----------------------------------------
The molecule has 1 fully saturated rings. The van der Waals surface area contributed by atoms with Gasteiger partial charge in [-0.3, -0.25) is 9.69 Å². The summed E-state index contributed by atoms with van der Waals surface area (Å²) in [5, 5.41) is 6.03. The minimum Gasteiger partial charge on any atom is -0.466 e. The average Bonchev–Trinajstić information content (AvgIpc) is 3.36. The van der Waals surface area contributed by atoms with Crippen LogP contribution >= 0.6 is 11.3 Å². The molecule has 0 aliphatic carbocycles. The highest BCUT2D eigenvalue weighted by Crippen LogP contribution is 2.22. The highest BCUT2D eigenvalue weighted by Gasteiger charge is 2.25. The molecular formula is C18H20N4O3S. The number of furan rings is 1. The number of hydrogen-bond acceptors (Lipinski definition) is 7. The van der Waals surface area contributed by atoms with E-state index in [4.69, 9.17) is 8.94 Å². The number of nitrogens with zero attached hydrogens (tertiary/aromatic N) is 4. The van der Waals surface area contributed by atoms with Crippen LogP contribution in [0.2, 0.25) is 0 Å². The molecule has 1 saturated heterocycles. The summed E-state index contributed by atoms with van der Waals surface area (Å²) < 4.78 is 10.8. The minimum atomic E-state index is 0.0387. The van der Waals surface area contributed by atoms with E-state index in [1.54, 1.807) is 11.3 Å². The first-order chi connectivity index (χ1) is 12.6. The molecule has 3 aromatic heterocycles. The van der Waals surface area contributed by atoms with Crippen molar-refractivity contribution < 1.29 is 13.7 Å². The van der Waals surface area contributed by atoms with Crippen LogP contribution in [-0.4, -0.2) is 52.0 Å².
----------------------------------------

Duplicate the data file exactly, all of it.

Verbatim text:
The molecule has 1 fully saturated rings. The van der Waals surface area contributed by atoms with Gasteiger partial charge in [-0.3, -0.25) is 9.69 Å². The summed E-state index contributed by atoms with van der Waals surface area (Å²) in [5, 5.41) is 6.03. The minimum Gasteiger partial charge on any atom is -0.466 e. The average Bonchev–Trinajstić information content (AvgIpc) is 3.36. The van der Waals surface area contributed by atoms with Crippen LogP contribution >= 0.6 is 11.3 Å². The molecule has 0 aliphatic carbocycles. The highest BCUT2D eigenvalue weighted by Crippen LogP contribution is 2.22. The highest BCUT2D eigenvalue weighted by Gasteiger charge is 2.25. The molecular formula is C18H20N4O3S. The number of furan rings is 1. The number of hydrogen-bond acceptors (Lipinski definition) is 7. The van der Waals surface area contributed by atoms with E-state index in [4.69, 9.17) is 8.94 Å². The number of nitrogens with zero attached hydrogens (tertiary/aromatic N) is 4. The van der Waals surface area contributed by atoms with Crippen LogP contribution in [0.2, 0.25) is 0 Å². The molecule has 1 saturated heterocycles. The summed E-state index contributed by atoms with van der Waals surface area (Å²) < 4.78 is 10.8. The minimum atomic E-state index is 0.0387. The van der Waals surface area contributed by atoms with E-state index in [1.54, 1.807) is 11.3 Å². The first-order chi connectivity index (χ1) is 12.6. The molecule has 3 aromatic heterocycles. The van der Waals surface area contributed by atoms with Crippen molar-refractivity contribution < 1.29 is 13.7 Å². The van der Waals surface area contributed by atoms with Crippen LogP contribution in [-0.4, -0.2) is 52.0 Å².